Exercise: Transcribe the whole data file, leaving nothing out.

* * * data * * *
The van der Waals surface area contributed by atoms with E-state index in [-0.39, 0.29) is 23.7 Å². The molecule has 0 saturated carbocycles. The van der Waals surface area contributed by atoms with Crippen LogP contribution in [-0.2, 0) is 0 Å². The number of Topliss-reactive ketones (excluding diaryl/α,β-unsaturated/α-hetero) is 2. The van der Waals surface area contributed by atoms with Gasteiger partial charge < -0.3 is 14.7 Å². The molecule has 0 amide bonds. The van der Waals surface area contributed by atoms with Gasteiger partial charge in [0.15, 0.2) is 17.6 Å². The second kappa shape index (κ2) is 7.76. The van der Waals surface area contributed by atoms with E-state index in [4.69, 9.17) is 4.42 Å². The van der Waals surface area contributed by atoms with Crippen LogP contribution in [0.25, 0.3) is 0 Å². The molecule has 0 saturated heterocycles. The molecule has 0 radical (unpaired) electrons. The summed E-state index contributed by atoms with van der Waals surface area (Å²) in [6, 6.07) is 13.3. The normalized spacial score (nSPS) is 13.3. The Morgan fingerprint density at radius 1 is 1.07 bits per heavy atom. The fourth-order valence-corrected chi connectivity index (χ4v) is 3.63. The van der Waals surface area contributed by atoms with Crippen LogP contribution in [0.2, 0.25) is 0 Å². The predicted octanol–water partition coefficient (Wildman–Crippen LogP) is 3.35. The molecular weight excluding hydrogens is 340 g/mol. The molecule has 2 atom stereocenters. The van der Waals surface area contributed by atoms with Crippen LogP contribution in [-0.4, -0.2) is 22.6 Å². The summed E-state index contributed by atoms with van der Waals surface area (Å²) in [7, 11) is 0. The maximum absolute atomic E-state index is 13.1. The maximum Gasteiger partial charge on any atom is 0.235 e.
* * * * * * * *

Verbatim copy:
The van der Waals surface area contributed by atoms with E-state index in [-0.39, 0.29) is 23.7 Å². The molecule has 0 saturated carbocycles. The van der Waals surface area contributed by atoms with Crippen LogP contribution in [-0.2, 0) is 0 Å². The number of Topliss-reactive ketones (excluding diaryl/α,β-unsaturated/α-hetero) is 2. The van der Waals surface area contributed by atoms with Gasteiger partial charge < -0.3 is 14.7 Å². The molecule has 0 amide bonds. The van der Waals surface area contributed by atoms with Gasteiger partial charge in [0.15, 0.2) is 17.6 Å². The second kappa shape index (κ2) is 7.76. The van der Waals surface area contributed by atoms with E-state index in [4.69, 9.17) is 4.42 Å². The van der Waals surface area contributed by atoms with Crippen LogP contribution in [0.25, 0.3) is 0 Å². The molecule has 0 saturated heterocycles. The molecule has 0 radical (unpaired) electrons. The summed E-state index contributed by atoms with van der Waals surface area (Å²) in [6, 6.07) is 13.3. The normalized spacial score (nSPS) is 13.3. The Morgan fingerprint density at radius 1 is 1.07 bits per heavy atom. The fourth-order valence-corrected chi connectivity index (χ4v) is 3.63. The van der Waals surface area contributed by atoms with Crippen LogP contribution in [0.2, 0.25) is 0 Å². The predicted octanol–water partition coefficient (Wildman–Crippen LogP) is 3.35. The molecular weight excluding hydrogens is 340 g/mol. The molecule has 2 atom stereocenters. The van der Waals surface area contributed by atoms with Crippen LogP contribution in [-0.4, -0.2) is 22.6 Å². The summed E-state index contributed by atoms with van der Waals surface area (Å²) in [7, 11) is 0. The maximum absolute atomic E-state index is 13.1. The maximum Gasteiger partial charge on any atom is 0.235 e.